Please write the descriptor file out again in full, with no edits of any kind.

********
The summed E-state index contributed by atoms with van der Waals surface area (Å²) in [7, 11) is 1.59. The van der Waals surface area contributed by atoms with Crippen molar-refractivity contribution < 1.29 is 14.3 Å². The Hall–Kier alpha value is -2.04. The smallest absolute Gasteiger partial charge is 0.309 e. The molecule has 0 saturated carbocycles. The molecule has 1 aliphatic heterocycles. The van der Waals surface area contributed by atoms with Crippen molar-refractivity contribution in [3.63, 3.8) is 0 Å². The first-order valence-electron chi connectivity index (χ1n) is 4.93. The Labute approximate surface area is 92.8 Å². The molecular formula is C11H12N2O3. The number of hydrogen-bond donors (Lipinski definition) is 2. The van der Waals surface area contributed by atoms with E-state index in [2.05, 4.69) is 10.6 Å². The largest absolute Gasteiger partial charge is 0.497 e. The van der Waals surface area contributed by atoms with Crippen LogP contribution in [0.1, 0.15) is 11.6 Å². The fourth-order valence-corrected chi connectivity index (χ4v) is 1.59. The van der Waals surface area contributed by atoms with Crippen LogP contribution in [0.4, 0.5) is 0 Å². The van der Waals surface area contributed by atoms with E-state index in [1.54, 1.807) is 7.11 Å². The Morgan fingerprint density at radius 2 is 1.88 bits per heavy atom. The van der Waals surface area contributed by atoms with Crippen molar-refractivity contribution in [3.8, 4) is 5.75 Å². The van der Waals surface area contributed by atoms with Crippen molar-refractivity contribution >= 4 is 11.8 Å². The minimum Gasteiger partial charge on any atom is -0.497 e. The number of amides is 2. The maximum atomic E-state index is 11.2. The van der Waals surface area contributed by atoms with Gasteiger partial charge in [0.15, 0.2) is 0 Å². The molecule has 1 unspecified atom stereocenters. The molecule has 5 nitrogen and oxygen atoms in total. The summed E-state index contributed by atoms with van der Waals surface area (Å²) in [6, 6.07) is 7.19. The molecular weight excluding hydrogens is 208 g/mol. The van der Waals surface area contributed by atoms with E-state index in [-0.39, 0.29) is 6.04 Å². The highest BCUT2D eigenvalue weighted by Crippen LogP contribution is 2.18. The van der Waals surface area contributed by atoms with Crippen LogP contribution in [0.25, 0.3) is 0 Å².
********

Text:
The summed E-state index contributed by atoms with van der Waals surface area (Å²) in [7, 11) is 1.59. The van der Waals surface area contributed by atoms with Crippen molar-refractivity contribution < 1.29 is 14.3 Å². The Hall–Kier alpha value is -2.04. The smallest absolute Gasteiger partial charge is 0.309 e. The molecule has 0 saturated carbocycles. The molecule has 1 aliphatic heterocycles. The van der Waals surface area contributed by atoms with Crippen molar-refractivity contribution in [3.63, 3.8) is 0 Å². The first-order valence-electron chi connectivity index (χ1n) is 4.93. The Labute approximate surface area is 92.8 Å². The molecular formula is C11H12N2O3. The number of hydrogen-bond donors (Lipinski definition) is 2. The van der Waals surface area contributed by atoms with E-state index in [2.05, 4.69) is 10.6 Å². The largest absolute Gasteiger partial charge is 0.497 e. The van der Waals surface area contributed by atoms with Crippen LogP contribution in [0.1, 0.15) is 11.6 Å². The fourth-order valence-corrected chi connectivity index (χ4v) is 1.59. The van der Waals surface area contributed by atoms with Crippen LogP contribution in [0.4, 0.5) is 0 Å². The van der Waals surface area contributed by atoms with E-state index in [1.54, 1.807) is 7.11 Å². The Morgan fingerprint density at radius 2 is 1.88 bits per heavy atom. The van der Waals surface area contributed by atoms with Crippen molar-refractivity contribution in [3.8, 4) is 5.75 Å². The van der Waals surface area contributed by atoms with Crippen molar-refractivity contribution >= 4 is 11.8 Å². The minimum Gasteiger partial charge on any atom is -0.497 e. The number of amides is 2. The maximum atomic E-state index is 11.2. The van der Waals surface area contributed by atoms with Gasteiger partial charge in [0.15, 0.2) is 0 Å². The molecule has 1 unspecified atom stereocenters. The molecule has 5 nitrogen and oxygen atoms in total. The summed E-state index contributed by atoms with van der Waals surface area (Å²) in [6, 6.07) is 7.19. The molecular weight excluding hydrogens is 208 g/mol. The van der Waals surface area contributed by atoms with E-state index in [-0.39, 0.29) is 6.04 Å². The highest BCUT2D eigenvalue weighted by Crippen LogP contribution is 2.18. The van der Waals surface area contributed by atoms with Crippen LogP contribution in [0.25, 0.3) is 0 Å².